The role of Pesach Sheni (“second Passover”) from this week’s portion is described in Numbers 9:1-14.
Every year I am surprised and amazed when something from our tradition that we often overlook suddenly becomes incredibly important.
This year, it was the role of Pesach Sheni (“second Passover”) from this week’s portion described in Numbers 9:1-14. Pesach Sheni was created because of the distress of the Israelite population who were unable to perform and, therefore, celebrate the sacrifices associated with the holiday of Passover. Their distress arose from the desire to participate in a required community act, a celebration of their deliverance by God from Egypt. While our distress arises for different reasons, we, too, wish to gather and celebrate occasions as expected.
Robert Alter writes, “The partaking in the Passover sacrifice is the primary act of affirming membership in the community of Israel, and so the people in question are distressed that a mere accident, contact with a corpse … should exclude them from the community.”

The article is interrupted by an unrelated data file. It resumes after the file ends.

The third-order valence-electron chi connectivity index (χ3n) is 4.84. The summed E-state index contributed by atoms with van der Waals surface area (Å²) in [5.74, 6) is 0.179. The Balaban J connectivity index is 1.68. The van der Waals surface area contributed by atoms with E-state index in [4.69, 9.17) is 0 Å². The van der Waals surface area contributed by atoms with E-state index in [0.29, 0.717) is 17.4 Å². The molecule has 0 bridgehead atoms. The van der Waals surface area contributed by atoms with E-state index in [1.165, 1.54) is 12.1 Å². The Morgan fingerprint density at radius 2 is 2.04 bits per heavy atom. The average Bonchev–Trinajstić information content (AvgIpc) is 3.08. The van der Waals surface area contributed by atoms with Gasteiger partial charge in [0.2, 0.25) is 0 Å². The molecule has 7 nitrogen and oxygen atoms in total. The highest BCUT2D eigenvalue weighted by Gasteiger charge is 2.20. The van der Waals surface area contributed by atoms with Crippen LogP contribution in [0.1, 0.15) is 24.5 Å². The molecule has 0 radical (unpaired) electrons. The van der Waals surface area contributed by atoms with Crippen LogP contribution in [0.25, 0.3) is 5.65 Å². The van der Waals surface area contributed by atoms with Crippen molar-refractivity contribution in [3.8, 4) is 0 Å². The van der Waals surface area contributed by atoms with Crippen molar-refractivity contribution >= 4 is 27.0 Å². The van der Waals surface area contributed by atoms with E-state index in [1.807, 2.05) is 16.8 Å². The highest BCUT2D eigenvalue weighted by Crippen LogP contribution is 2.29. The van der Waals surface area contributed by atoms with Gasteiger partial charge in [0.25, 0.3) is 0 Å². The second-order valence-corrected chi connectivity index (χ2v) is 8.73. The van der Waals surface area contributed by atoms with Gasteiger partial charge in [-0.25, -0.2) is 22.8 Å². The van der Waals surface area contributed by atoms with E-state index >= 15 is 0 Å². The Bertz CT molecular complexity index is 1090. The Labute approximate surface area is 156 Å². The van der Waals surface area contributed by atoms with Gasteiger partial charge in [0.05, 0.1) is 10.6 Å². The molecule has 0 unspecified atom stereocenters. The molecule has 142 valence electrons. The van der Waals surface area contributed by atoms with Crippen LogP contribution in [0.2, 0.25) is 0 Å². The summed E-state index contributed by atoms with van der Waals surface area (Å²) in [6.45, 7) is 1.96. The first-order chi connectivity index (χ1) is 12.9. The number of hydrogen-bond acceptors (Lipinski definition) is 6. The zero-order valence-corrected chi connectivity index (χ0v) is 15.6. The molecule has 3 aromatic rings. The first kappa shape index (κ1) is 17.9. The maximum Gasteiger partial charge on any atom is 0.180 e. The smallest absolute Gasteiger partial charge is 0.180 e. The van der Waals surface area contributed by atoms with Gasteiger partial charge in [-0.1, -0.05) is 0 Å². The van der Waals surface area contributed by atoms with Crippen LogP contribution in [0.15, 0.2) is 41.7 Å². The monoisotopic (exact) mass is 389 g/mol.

Understandable that the people are upset and thoughtful that our tradition found a way to include everyone in this important celebration. It became important this year, with the “stay home, stay safe” orders across the country.
People were unable to celebrate Passover as they normally would. Though some then thought that by Pesach Sheni, a month later, they would be able to celebrate, this was also not the case; but the fact that our tradition recognizes that there are times when we cannot celebrate as we are expected to is an important lesson for all of us.
The explanation of Pesach Sheni concludes with the following: “… there shall be one law for you, whether stranger or citizen of the country.” (Numbers 9:14) Though directly related to who is responsible for participating in the Pesach offering and celebration, we read these lines today with a different understanding.
“One law” means that we must acknowledge that we live in a country with laws, laws which we are obligated to follow. By participating in society, by following laws, we acknowledge that we care about those around us and not ourselves alone. “Stay home, Stay Safe” was a difficult thing for many — impossible for those who are critical workers — and caused pain, too. It also saved the lives of more people than we know.
As our country tries to get started again, we recognize that we must continue to work hard at keeping the vulnerable in our midst safe — that we have a responsibility to follow the directions of our government and the directions of our tradition, which includes requiring us to disregard a law that would cause harm to a person’s life or health.
May we all be safe; may we all be flexible; may we all give thanks for the ability to participate in community in whatever form that needs to take.
Rabbi Simone Schicker is rabbi at Temple B’nai Israel in Kalamazoo.